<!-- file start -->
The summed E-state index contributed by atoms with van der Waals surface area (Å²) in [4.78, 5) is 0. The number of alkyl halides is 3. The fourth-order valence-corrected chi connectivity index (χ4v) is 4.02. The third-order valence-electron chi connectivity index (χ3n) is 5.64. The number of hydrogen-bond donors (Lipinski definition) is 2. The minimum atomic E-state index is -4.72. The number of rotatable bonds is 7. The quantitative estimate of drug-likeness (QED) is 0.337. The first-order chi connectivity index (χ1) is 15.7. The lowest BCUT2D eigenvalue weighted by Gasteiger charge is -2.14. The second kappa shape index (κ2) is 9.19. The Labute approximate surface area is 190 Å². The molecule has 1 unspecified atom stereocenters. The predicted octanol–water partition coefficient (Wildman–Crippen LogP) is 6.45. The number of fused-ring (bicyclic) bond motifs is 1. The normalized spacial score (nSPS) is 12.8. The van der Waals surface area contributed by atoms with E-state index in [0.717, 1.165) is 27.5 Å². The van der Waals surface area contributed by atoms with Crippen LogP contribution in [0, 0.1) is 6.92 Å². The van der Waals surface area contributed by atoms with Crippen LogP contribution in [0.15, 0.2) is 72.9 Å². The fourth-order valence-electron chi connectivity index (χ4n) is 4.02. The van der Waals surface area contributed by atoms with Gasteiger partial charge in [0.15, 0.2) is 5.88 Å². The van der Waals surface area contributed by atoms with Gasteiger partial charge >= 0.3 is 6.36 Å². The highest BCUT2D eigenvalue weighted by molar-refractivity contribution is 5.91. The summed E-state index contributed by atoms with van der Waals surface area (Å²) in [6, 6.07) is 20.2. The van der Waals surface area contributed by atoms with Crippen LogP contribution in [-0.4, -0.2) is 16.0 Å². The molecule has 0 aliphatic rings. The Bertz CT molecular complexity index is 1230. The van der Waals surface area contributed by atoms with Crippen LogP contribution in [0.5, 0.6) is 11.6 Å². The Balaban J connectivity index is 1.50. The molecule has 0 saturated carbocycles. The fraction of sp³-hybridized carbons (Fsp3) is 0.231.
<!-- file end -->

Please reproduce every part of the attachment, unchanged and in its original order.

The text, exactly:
The summed E-state index contributed by atoms with van der Waals surface area (Å²) in [4.78, 5) is 0. The number of alkyl halides is 3. The fourth-order valence-corrected chi connectivity index (χ4v) is 4.02. The third-order valence-electron chi connectivity index (χ3n) is 5.64. The number of hydrogen-bond donors (Lipinski definition) is 2. The minimum atomic E-state index is -4.72. The number of rotatable bonds is 7. The quantitative estimate of drug-likeness (QED) is 0.337. The first-order chi connectivity index (χ1) is 15.7. The lowest BCUT2D eigenvalue weighted by Gasteiger charge is -2.14. The second kappa shape index (κ2) is 9.19. The Labute approximate surface area is 190 Å². The molecule has 1 unspecified atom stereocenters. The predicted octanol–water partition coefficient (Wildman–Crippen LogP) is 6.45. The number of fused-ring (bicyclic) bond motifs is 1. The normalized spacial score (nSPS) is 12.8. The van der Waals surface area contributed by atoms with E-state index in [0.717, 1.165) is 27.5 Å². The van der Waals surface area contributed by atoms with Crippen LogP contribution in [0, 0.1) is 6.92 Å². The van der Waals surface area contributed by atoms with Crippen LogP contribution in [0.15, 0.2) is 72.9 Å². The fourth-order valence-electron chi connectivity index (χ4n) is 4.02. The van der Waals surface area contributed by atoms with Gasteiger partial charge in [0.15, 0.2) is 5.88 Å². The van der Waals surface area contributed by atoms with Gasteiger partial charge >= 0.3 is 6.36 Å². The highest BCUT2D eigenvalue weighted by molar-refractivity contribution is 5.91. The summed E-state index contributed by atoms with van der Waals surface area (Å²) in [6, 6.07) is 20.2. The van der Waals surface area contributed by atoms with Crippen LogP contribution in [-0.4, -0.2) is 16.0 Å². The molecule has 0 aliphatic rings. The Bertz CT molecular complexity index is 1230. The van der Waals surface area contributed by atoms with Crippen LogP contribution in [0.5, 0.6) is 11.6 Å². The Balaban J connectivity index is 1.50. The molecule has 0 saturated carbocycles. The fraction of sp³-hybridized carbons (Fsp3) is 0.231.